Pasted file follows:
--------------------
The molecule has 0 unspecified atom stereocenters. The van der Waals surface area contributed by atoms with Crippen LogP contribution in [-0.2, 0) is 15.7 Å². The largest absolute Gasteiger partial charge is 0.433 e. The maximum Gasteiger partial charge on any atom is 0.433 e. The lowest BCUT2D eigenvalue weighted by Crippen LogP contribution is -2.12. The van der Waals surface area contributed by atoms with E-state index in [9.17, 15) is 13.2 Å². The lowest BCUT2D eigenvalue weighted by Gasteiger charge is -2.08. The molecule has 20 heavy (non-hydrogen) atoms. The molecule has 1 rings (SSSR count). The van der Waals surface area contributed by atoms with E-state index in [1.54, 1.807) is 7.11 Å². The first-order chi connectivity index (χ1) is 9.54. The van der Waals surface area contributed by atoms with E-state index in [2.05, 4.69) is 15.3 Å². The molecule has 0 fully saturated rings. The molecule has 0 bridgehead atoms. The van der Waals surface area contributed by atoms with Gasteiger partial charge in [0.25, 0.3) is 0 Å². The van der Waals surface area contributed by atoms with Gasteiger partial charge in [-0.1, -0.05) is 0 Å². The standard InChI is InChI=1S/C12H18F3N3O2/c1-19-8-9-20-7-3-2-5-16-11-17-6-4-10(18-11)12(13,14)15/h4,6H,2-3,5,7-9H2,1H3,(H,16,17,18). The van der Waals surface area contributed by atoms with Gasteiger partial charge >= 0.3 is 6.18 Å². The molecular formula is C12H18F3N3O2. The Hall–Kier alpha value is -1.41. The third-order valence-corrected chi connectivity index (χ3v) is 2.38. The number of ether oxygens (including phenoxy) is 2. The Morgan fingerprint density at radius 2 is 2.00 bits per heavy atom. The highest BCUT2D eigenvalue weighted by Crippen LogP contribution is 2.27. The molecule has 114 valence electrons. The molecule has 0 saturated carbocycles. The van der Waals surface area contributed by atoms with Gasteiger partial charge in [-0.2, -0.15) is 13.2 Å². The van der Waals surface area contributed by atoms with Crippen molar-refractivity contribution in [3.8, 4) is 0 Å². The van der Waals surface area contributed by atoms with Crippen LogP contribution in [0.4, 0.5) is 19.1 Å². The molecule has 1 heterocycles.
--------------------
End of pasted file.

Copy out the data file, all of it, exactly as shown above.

The molecule has 0 unspecified atom stereocenters. The van der Waals surface area contributed by atoms with Crippen LogP contribution in [-0.2, 0) is 15.7 Å². The largest absolute Gasteiger partial charge is 0.433 e. The maximum Gasteiger partial charge on any atom is 0.433 e. The lowest BCUT2D eigenvalue weighted by Crippen LogP contribution is -2.12. The van der Waals surface area contributed by atoms with E-state index in [9.17, 15) is 13.2 Å². The lowest BCUT2D eigenvalue weighted by Gasteiger charge is -2.08. The molecule has 20 heavy (non-hydrogen) atoms. The molecule has 1 rings (SSSR count). The van der Waals surface area contributed by atoms with E-state index in [1.54, 1.807) is 7.11 Å². The first-order chi connectivity index (χ1) is 9.54. The van der Waals surface area contributed by atoms with E-state index in [2.05, 4.69) is 15.3 Å². The molecule has 0 fully saturated rings. The molecule has 0 bridgehead atoms. The van der Waals surface area contributed by atoms with Gasteiger partial charge in [0.25, 0.3) is 0 Å². The van der Waals surface area contributed by atoms with Gasteiger partial charge in [-0.1, -0.05) is 0 Å². The standard InChI is InChI=1S/C12H18F3N3O2/c1-19-8-9-20-7-3-2-5-16-11-17-6-4-10(18-11)12(13,14)15/h4,6H,2-3,5,7-9H2,1H3,(H,16,17,18). The van der Waals surface area contributed by atoms with Gasteiger partial charge >= 0.3 is 6.18 Å². The molecular formula is C12H18F3N3O2. The Hall–Kier alpha value is -1.41. The third-order valence-corrected chi connectivity index (χ3v) is 2.38. The number of ether oxygens (including phenoxy) is 2. The Morgan fingerprint density at radius 2 is 2.00 bits per heavy atom. The highest BCUT2D eigenvalue weighted by Crippen LogP contribution is 2.27. The molecule has 114 valence electrons. The molecule has 0 saturated carbocycles. The van der Waals surface area contributed by atoms with Gasteiger partial charge in [-0.2, -0.15) is 13.2 Å². The van der Waals surface area contributed by atoms with Crippen molar-refractivity contribution in [3.8, 4) is 0 Å². The van der Waals surface area contributed by atoms with Crippen LogP contribution in [0.4, 0.5) is 19.1 Å². The molecule has 1 heterocycles.